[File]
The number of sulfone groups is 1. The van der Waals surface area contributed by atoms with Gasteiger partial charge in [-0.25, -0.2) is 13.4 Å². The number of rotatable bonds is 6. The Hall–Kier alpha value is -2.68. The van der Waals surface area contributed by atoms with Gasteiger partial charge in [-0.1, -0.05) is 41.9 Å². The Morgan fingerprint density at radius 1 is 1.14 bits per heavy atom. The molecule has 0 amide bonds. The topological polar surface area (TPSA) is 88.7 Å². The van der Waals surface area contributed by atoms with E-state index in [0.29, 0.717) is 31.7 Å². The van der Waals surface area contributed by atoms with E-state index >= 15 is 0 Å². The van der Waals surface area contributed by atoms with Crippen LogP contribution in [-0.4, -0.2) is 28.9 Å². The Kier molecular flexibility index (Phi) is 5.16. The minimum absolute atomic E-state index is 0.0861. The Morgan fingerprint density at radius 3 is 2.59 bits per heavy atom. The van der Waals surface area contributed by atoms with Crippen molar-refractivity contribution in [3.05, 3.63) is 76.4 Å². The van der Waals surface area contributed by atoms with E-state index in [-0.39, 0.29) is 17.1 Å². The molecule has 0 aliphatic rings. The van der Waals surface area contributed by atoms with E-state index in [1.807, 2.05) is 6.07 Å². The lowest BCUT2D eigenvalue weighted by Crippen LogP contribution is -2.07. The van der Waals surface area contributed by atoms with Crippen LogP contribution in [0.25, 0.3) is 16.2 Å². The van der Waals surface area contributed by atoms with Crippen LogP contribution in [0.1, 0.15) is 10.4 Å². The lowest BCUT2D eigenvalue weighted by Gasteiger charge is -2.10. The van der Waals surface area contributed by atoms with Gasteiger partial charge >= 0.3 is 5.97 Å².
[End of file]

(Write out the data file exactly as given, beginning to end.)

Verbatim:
The number of sulfone groups is 1. The van der Waals surface area contributed by atoms with Gasteiger partial charge in [-0.25, -0.2) is 13.4 Å². The number of rotatable bonds is 6. The Hall–Kier alpha value is -2.68. The van der Waals surface area contributed by atoms with Gasteiger partial charge in [-0.1, -0.05) is 41.9 Å². The Morgan fingerprint density at radius 1 is 1.14 bits per heavy atom. The molecule has 0 amide bonds. The topological polar surface area (TPSA) is 88.7 Å². The van der Waals surface area contributed by atoms with E-state index in [0.29, 0.717) is 31.7 Å². The van der Waals surface area contributed by atoms with E-state index >= 15 is 0 Å². The van der Waals surface area contributed by atoms with Crippen LogP contribution in [-0.4, -0.2) is 28.9 Å². The Kier molecular flexibility index (Phi) is 5.16. The minimum absolute atomic E-state index is 0.0861. The Morgan fingerprint density at radius 3 is 2.59 bits per heavy atom. The van der Waals surface area contributed by atoms with Crippen molar-refractivity contribution in [3.05, 3.63) is 76.4 Å². The van der Waals surface area contributed by atoms with E-state index in [-0.39, 0.29) is 17.1 Å². The molecule has 0 aliphatic rings. The van der Waals surface area contributed by atoms with E-state index in [1.807, 2.05) is 6.07 Å². The lowest BCUT2D eigenvalue weighted by Crippen LogP contribution is -2.07. The van der Waals surface area contributed by atoms with Crippen LogP contribution in [0.25, 0.3) is 16.2 Å². The van der Waals surface area contributed by atoms with Crippen LogP contribution in [0.1, 0.15) is 10.4 Å². The lowest BCUT2D eigenvalue weighted by Gasteiger charge is -2.10. The van der Waals surface area contributed by atoms with Gasteiger partial charge >= 0.3 is 5.97 Å².